JANE Lee (Anna Maxwell Martin) discovers her mother Philomena (Judi Dench) fell pregnant as a teenager in 1952 Ireland and was forced to give up the baby to the sisters at Roscrea Abbey.
Jane pitches the story to former Labour adviser turned BBC journalist Martin Sixsmith (Steve Coogan).
After a reality check from his wife Kate (Simone Lahbib), Martin agrees to help Philomena track down her boy.
"I'd like to know if he thought of me,"
Philomena tells Martin. "I've thought of him every day."
Using his connections, Martin takes Philomena to Washington DC to sift through official documents, hoping to reunite the old woman with the son she never wanted to give up.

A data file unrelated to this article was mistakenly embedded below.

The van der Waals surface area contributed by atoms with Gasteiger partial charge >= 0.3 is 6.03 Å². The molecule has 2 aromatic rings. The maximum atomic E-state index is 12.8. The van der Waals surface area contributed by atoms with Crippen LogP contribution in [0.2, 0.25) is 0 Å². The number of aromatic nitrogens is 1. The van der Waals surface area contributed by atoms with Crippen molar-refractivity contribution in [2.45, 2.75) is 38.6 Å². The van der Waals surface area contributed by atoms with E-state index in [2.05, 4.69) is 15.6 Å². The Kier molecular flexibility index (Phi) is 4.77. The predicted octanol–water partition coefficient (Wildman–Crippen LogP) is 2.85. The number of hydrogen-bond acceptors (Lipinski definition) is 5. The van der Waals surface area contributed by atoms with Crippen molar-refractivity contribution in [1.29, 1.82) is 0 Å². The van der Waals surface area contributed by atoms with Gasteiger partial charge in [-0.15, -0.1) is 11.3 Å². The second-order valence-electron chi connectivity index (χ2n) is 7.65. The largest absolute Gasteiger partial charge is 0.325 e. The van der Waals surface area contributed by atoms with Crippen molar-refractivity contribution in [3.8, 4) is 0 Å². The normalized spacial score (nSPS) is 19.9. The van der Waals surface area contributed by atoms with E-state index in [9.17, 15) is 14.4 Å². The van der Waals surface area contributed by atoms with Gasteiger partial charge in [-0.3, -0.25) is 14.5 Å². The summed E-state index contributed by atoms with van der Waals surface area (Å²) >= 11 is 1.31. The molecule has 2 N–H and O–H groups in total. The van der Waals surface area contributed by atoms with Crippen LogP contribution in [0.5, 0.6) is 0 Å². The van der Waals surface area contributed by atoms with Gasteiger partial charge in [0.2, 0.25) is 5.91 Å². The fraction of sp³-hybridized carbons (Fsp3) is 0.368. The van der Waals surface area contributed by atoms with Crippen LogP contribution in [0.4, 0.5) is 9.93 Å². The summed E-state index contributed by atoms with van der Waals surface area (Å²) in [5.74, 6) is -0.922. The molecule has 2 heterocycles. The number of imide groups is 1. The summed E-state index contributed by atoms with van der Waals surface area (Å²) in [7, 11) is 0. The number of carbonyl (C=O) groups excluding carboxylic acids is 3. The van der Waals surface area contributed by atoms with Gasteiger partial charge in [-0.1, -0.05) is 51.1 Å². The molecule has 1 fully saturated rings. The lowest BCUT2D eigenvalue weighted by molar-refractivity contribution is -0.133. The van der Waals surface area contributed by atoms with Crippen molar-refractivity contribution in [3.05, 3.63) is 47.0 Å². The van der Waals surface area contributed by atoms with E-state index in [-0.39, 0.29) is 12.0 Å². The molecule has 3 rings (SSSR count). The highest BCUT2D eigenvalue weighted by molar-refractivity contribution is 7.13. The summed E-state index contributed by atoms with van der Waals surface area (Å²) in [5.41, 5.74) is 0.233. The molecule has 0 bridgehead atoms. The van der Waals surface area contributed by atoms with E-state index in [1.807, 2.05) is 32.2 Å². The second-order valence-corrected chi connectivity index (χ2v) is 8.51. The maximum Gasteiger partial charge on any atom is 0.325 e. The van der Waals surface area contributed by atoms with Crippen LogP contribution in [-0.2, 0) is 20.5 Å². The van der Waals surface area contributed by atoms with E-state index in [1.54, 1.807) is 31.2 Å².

Throughout, Philomena clings to her faith, lighting a candle for her child.
However, Martin cannot conceal his contempt for religion, telling Philomena: "It's the Catholic Church that should be going to confession, not you!”
Directed with a light touch by Stephen Frears, Philomena celebrates the power of hope to heal old wounds.
Dench is magnificent and Coogan jettisons most of his Alan Partridge tics in support, gradually warming to Philomena and her upbeat outlook on life.
"Just because you're in first class doesn't mean you're a first class person," she tells him during a long haul flight in economy class.
Tears flow freely as the eponymous heroine discovers the fate of her boy, seizing upon every nugget of information as if she had just won the lottery.
The tender and unexpectedly touching relationship that forms between the two central characters from different generations and backgrounds provides Frears' uplifting film with its irresistible emotional thrust.